Welcome to Radicle Science’s new feature, Trailblazer Tuesday!

Each month, we embark on a journey to explore and celebrate the innovators, pioneers, and visionaries shaping the landscape of our dynamic industry. With each interview, we shine a spotlight on an industry leader whose groundbreaking contributions, insightful leadership, and relentless pursuit of excellence have left their indelible mark. We feature individuals whose stories resonate with ambition, resilience, and a commitment to innovating our industry. We feature Radicle Raw moments of the interview that highlight the trials and tribulations that drew them to the industry or personal mantras that serve as a drumbeat that consistently calls them.  Join us as we discover the pivotal moments that propelled these trailblazers to the forefront. 

Please “meet” our first featured Trailblazer, Loren Israelsen.

What are the most common misconceptions people have about our industry, and how would you debunk them?

The one great myth that has led to THE great misconception about our industry is the myth of the unregulated dietary supplement industry. That is flat out untrue. Dietary supplements are regulated. So why does this fiction persist? Simply put, DSHEA was a stunning defeat for critics of both supplements and of our industry. In defeat, they took a low road to try and undermine the will of the public and an act of Congress to delegitimize the Dietary Supplement Health and Education Act (DSHEA). Many of these original critics who we battled during DSHEA have continued to write and speak that supplements are unregulated. The solution? Every member of our industry should understand why critics say this and be able to set the record straight.

Can you share a memorable “aha” moment from your career that changed the way you approach work?

At age 27, I was diagnosed with a stage 3 malignant melanoma. At that time, there were no treatments, and melanoma was (and remains) a fearsome type of cancer. I was working at Nature’s Way at that time and suddenly the company library became my second home, as I read everything I could, wondering if the wisdom of natural remedies might come into play. I learned what millions have experienced — a sudden and terrifying health event, few answers within conventional medicine, and the beginning of a journey as a medical refugee looking for answers, which often lead them to us as an industry. That “aha” moment seared into my mind a sense of compassion and responsibility to the consumers we serve, as many today are on that journey. So, how dare we not do our best to provide the highest quality products and best services possible to help them on the path back to health? Many of our legacy companies and greatest leaders come from this journey seeking for health. That is how Nature’s Way started — my own employer at that time.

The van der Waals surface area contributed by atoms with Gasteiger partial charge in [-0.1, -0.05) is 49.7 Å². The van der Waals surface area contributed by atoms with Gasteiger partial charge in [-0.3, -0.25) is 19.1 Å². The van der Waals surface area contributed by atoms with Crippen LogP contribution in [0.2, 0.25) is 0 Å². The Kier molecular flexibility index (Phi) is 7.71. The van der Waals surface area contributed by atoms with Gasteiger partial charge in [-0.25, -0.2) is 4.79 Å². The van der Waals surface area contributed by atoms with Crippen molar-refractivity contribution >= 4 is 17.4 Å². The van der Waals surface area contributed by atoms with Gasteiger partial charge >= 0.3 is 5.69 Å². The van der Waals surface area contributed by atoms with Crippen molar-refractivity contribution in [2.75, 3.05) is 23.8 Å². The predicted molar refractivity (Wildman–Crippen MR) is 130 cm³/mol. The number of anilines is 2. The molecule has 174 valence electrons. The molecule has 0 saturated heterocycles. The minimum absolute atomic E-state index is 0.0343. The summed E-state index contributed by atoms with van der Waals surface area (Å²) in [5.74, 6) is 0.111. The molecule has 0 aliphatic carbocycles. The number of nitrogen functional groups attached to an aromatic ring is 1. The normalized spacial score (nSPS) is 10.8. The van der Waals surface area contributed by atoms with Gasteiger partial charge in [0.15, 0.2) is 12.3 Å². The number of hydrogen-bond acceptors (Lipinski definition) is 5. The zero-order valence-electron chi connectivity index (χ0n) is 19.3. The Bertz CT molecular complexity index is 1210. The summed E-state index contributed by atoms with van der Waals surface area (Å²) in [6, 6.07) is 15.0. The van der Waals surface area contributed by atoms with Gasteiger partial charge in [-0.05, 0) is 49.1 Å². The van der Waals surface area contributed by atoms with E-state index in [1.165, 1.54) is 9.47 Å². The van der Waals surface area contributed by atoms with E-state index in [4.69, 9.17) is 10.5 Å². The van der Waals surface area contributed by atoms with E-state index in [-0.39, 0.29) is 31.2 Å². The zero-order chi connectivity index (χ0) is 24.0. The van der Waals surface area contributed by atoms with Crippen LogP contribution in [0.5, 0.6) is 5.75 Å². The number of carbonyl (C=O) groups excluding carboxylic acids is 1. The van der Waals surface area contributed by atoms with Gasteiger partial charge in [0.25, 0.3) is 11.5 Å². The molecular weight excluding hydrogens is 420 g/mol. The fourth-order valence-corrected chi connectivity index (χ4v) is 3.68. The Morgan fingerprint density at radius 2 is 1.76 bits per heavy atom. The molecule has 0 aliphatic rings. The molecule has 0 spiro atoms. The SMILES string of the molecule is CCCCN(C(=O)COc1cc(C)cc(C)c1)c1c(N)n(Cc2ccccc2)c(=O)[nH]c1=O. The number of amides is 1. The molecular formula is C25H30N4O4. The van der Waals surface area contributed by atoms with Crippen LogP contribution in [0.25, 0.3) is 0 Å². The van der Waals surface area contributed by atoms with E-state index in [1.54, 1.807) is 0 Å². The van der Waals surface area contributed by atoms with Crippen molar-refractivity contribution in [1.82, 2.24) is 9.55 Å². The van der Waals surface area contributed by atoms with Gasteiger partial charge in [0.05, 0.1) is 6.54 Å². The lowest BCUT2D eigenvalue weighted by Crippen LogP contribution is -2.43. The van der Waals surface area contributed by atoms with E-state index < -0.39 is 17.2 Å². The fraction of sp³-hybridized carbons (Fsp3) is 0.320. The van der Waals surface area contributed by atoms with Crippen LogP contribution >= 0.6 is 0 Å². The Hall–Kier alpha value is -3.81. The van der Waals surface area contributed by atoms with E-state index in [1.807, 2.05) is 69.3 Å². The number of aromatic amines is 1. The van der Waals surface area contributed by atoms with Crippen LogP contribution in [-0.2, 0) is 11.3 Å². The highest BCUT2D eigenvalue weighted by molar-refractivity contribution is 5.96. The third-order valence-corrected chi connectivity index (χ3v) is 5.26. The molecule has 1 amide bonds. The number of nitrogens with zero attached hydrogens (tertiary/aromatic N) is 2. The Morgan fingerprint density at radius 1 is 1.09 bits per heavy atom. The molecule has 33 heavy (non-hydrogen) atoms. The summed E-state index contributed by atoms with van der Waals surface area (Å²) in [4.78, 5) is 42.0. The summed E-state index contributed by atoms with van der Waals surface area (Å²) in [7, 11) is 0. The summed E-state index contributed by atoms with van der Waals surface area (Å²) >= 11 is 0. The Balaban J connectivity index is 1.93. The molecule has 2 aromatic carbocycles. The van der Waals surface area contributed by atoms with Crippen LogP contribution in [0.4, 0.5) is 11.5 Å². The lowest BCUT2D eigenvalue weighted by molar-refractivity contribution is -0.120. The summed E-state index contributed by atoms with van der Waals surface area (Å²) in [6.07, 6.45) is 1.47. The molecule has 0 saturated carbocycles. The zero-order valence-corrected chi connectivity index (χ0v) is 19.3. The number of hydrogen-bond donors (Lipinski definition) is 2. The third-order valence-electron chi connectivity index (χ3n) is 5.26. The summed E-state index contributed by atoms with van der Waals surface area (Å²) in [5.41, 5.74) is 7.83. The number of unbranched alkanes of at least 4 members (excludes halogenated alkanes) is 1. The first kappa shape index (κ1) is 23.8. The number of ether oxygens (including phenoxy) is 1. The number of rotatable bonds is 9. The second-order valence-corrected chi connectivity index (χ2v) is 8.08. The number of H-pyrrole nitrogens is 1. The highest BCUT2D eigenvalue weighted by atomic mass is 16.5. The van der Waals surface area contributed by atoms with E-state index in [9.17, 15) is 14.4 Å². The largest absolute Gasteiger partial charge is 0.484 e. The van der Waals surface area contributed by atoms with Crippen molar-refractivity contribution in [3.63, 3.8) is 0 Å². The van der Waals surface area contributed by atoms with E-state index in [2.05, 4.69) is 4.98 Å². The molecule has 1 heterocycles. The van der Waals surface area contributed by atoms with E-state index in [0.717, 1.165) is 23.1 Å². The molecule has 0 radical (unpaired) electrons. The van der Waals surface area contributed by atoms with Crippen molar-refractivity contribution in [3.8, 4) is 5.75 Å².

Radicle Raw Moment
If you could give one piece of advice to your younger self when you started in this industry, what would it be?

Learn to say no. This industry has afforded me such interesting and challenging opportunities that I have wanted to be a part of everything. In trying to do too much, I also placed too much pressure on myself and everyone around me — staff and family in particular. Luckily, I have a marvelous staff who try to balance my “Oh, I can do that” with a firm, but gentle reminder of the consequences of over-yes’ing. I keep a small card on my desk with a quote from Lin Yutang, a Chinese writer and educator, that goes like this: “Besides the noble art of getting things done, there is a nobler art of leaving things undone…The wisdom of life consists in the elimination of non-essentials.” This is so true and so powerful, if we embrace this philosophy. Not everything can or should be done. Be selective and excel at whatever you choose to do. I think this is also called a balanced life.